influencing the younger students. I needed a way to raise the awareness
of this for the college students.

When they had their field work observing an art teacher, I decided that
their first observation assignment would be to keep a SECRET TALLY of
how the art teacher responded to student questions. They found that
many art teachers came across as "art experts" and answered nearly every
question in a fairly knowing way. Some even answered before they were
asked. Other teachers were especially good at getting students to
experiment to find their own solutions. Sometimes art teachers just
asked the student an open question. This reassured the questioning
student that this artwork should be based on the student's own choices.

I gave this undercover assignment, not because I hoped to change what
the experienced teachers were doing, but because I found that it was one
of best ways to get our INTERN teachers to reinforce and/or rethink what
they had learned about how to teach art (generally from their own former
art teachers).

TO THINK ABOUT

Was it ethical for me to ask my students to be educational spies? How
did your college prof teach you to observe other art teachers? Did you
have to critique them, or were you encourage to imitate them?

On a recent trip to London, I saw security cameras everywhere. I had
to ask myself, "What would a camera in my classrooms reveal to me about
my responses to student questions?"

For more ideas about classroom questions, see this page (recently
edited and revised).
http://www.bartelart.com/arted/questions.html

Marvin

Marvin Bartel, Ed.D., Professor of Art Emeritus
Goshen College, 1700 South Main, Goshen IN 46526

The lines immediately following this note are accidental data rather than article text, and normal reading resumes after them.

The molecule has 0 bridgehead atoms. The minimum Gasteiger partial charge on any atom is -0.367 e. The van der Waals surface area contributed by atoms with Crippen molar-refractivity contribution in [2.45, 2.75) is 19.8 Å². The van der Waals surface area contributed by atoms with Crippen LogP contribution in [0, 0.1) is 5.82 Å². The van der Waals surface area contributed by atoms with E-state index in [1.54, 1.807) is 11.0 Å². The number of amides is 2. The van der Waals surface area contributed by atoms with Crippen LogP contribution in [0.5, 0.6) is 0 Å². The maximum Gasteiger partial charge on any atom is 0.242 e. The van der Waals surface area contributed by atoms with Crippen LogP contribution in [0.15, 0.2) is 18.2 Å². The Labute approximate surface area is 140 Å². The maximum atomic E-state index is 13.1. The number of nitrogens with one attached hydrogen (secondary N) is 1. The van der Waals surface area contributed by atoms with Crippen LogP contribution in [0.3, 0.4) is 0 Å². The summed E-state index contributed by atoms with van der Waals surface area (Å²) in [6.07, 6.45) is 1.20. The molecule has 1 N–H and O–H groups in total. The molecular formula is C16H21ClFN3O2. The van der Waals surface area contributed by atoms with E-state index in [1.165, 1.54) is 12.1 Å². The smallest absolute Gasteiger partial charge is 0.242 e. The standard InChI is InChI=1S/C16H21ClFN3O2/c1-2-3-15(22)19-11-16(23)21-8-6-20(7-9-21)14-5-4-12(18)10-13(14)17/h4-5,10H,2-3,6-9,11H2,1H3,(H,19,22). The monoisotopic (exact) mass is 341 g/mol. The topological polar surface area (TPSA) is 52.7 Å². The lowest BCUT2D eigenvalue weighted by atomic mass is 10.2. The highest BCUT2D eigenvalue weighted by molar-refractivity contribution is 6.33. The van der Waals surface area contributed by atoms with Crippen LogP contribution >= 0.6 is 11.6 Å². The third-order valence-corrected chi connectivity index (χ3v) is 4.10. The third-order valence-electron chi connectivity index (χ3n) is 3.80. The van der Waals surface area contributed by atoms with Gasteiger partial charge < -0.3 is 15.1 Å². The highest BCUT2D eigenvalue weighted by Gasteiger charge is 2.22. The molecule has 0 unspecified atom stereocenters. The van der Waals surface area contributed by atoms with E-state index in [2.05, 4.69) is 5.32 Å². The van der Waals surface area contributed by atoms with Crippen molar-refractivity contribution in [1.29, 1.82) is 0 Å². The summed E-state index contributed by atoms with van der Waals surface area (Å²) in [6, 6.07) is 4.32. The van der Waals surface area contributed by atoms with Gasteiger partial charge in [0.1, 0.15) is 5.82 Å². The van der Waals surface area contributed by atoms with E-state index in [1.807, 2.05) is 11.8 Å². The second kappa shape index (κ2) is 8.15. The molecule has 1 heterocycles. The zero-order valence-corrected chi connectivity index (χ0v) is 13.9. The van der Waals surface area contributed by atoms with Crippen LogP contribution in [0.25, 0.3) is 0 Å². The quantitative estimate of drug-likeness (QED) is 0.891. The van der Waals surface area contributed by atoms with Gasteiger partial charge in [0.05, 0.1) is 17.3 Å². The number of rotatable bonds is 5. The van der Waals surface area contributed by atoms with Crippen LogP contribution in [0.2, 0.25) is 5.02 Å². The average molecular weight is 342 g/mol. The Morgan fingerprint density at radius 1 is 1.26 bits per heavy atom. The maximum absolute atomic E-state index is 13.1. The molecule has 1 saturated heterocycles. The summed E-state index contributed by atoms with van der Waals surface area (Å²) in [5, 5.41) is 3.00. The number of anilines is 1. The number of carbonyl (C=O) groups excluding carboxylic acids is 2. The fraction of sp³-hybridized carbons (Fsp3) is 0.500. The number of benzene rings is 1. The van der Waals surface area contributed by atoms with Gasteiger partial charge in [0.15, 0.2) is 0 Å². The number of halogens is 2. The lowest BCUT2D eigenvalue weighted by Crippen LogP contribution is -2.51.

studio phone: 574-533-0171??
http://www.bartelart.com
http://www.goshen.edu/art/ed/art-ed-links.html
"You can't never know how to do it before you never did it before."
... a kindergarten boy working with clay for the first time.

----------------------------------------------------------------------

Subject: Looking for Heiroglyph Sheet
From: SUSAN STEVENS <suestevens@rogers.com>
Date: Fri, 19 May 2006 09:01:26 -0400 (EDT)
X-Message-Number: 2

Hi everyone!
I am on a mission to find a specific Heiroglyph sheet.
 I have many different alphebets (but always looking
for new ones)....the one I'm looking for is actually
not an alphebet. There seems to be more than one page
(maybe two or three?)- but I only have one page, and a
bad copy at that.

The page is made up of a series of boxes (like bricks)
that are seperated by dashed lines (------). The top
left box is "GEB", and the bottom right box is
"YESTERDAY". Some of the other boxes include
heiroglyphs for "MAGICAL POWERS", "MIGHTLY", PROTECT",
and "STRENGTH".

I seem to be missing at least the first portion of the
alphebet!

I would love to get new copies of these sheets. I
have done extensive searches on the internet and in
books looking for this but have not found it yet. I
would be excited for a digital verson (scanned) or via
snail mail.

I will even trade copies of the alphebets that I have!

More than likely this was in some teaching book that
is no longer produced.

Please e-mail me if you have any leads to this
mystery!
Sue Stevens
suestevens@rogers.com

----------------------------------------------------------------------

Subject: inquiry-based instruction
From: "Sears, Ellen" <ELLEN.SEARS@Anchorage.kyschools.us>
Date: Fri, 19 May 2006 10:08:31 -0400
X-Message-Number: 3

Marvin and all,

I have enjoyed the recent discussions on reinventing the color wheel.
=20

Marvin, I especially enjoyed the Albers quote you shared. If anyone
has
a chance to participate in actual inquiry based PD - it can be an eye